Mount Sizer, Henry Coe State Park
There are several reasons why we waited until near the end of the list of 90 peaks on the Ninety Nifty Peak challenge to do Mount Sizer. The first was that we figured we’d need to backpack in instead of doing the peak as a day hike. Second, everyone says it is hard — no matter their age. Third, we wanted to be stronger than when we started this whole challenge (to work our way up). I wasn’t confident I could do it.
Upper Camp before Mount SizerRead More
We descended steeply about 3.5 miles to reach Upper Camp, which had a handful of flat places where we could choose our tent sites with Coyote Creek only steps away. Picturesque Coyote turned out to be a clear, well-flowing stream with some mosquitoes in the evening, but the water seemed deep enough for a dunk. Missed that night’s eclipse because we were so deep in the canyon. Early up the next day leaving heavier stuff there until our return and carrying only water and food for the steep climb ahead.
“Brutal” is an oft-used term describing the morning’s ascent. Many sources call the “Shortcut” (Hobbs Road) the steepest climb on the Bay Area—1,500′ in a mile and a half. 22% grade. We were ready.
After hitting the Blue Ridge Trail, we turned southwest and followed the trail for 0.9 miles on the gentle rolling ascent. Sizer is more of a mound, and not even marked, but we were glad to reach it and take a break. Henry Coe is the largest state park in northern California and from the ridge we could see other ridges extending out for miles.
The descent from Mount Sizer
I was really worried about going back down Hobbs Road. Because a few pickup trucks (belonging to people living further out on private property) had passed us when we were going up the hill, I figured that there was a chance that one would come down the hill when we were going back down. Patricia and I had considered hitchhiking down the hill if the opportunity arose and I had checked to be sure we had some cash in case we had to “bribe’ someone.
But no one came and by the time we were halfway back, we decided we weren’t going to take a ride anyway — it wasn’t as bad as we had imagined. Sometimes I walked on the dry grass alongside the road because the loose dirt and rock looked too unstable. When the side of the road petered out, I stayed on the road, but watched every step while planting my poles well. Patricia slipped once, but was ok.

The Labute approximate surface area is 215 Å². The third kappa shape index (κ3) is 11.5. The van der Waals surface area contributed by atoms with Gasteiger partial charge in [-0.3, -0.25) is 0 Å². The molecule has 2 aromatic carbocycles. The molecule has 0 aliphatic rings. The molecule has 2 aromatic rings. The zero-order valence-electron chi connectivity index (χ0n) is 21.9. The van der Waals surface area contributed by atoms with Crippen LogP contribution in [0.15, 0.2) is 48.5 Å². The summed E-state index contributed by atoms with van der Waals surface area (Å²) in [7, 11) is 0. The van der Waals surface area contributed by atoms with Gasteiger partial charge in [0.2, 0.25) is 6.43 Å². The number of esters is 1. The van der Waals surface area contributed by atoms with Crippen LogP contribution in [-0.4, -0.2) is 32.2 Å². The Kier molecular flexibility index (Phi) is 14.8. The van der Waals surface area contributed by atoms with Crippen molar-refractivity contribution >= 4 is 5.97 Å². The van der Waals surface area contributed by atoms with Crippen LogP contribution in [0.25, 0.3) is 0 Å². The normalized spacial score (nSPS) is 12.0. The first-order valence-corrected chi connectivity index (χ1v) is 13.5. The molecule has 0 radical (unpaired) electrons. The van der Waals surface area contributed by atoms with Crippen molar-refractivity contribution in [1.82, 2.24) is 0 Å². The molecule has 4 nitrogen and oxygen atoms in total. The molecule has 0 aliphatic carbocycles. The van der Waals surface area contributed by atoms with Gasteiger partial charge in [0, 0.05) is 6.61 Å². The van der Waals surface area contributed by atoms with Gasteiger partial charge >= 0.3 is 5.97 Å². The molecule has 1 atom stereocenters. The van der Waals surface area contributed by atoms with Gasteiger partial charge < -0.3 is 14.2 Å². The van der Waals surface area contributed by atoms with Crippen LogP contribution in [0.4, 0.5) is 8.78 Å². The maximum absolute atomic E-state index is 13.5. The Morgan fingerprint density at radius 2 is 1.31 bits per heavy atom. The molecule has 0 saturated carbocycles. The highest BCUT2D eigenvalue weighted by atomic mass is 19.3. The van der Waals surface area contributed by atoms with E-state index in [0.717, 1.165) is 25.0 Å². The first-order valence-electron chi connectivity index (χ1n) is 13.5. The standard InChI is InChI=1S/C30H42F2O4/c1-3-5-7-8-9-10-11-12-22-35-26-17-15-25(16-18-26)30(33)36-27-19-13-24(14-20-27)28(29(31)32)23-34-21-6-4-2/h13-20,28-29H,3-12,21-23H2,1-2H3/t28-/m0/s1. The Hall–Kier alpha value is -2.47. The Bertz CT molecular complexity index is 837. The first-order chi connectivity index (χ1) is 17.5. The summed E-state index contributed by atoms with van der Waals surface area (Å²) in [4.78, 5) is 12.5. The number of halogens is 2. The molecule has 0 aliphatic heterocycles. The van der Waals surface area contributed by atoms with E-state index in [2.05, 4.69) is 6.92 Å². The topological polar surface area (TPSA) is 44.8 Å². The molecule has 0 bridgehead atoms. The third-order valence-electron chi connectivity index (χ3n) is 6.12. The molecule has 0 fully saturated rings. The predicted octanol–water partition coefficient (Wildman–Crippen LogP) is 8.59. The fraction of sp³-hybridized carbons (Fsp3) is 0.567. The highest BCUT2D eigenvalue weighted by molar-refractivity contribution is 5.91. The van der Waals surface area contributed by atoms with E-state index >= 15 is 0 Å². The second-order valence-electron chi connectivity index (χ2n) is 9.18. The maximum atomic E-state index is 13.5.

Back up to Coe Ranch Headquarters
On the way down, we picked up our tents and other gear from the campsite and then began our final 2,000′ ascent going back up and out. It was also relentless, but not risky. We had lucked out with the weather — low 80s at most and with a fair amount of shade. This was also where we saw the most wildflowers — including Mariposa Lilies in several shades.
I was so happy to have made it through this unscathed. There were moments when I wanted to bail, but persisted and with no tears shed!
Hike 12.8 total. Elevation gain for the out and back 4,169 ft.
Day 1: Start Coe Ranch Headquarters parking lot (parking and visitor fees charged at iron ranger) to Monument Trail (narrow, single-track dirt trail) to Hobbs Road (also nicknamed “The Shortcut”) (wide dirt/somewhat gravelly service road) to Upper Camp on Coyote Creek.
Day 2: Leaving our tents, sleeping bag and other non-essentials for the hike at the camp, we continued steeply up, up, up Hobbs Road to Blue Ridge where we turned SW and continued the last mile to Mount Sizer (3,216′).
We returned the way we came. Many, probably most, people continue on to make a loop through Jackass Flat (gets raves) and Poverty Flat, but for us, that would have required carrying our full backpacks, which we didn’t want to do.
Patricia Schaffarczyk is one of the 32 women featured in Walk, Hike, Saunter: Seasoned Women Share Tales and Trails.
The #NiftyNinetyPeaks Challenge was created by the S.F. Bay Chapter of the Sierra Club. We use the Peakbagger and All Trails websites to get some pre-hike information from previous hikers and go back to Peakbagger to record our ascents.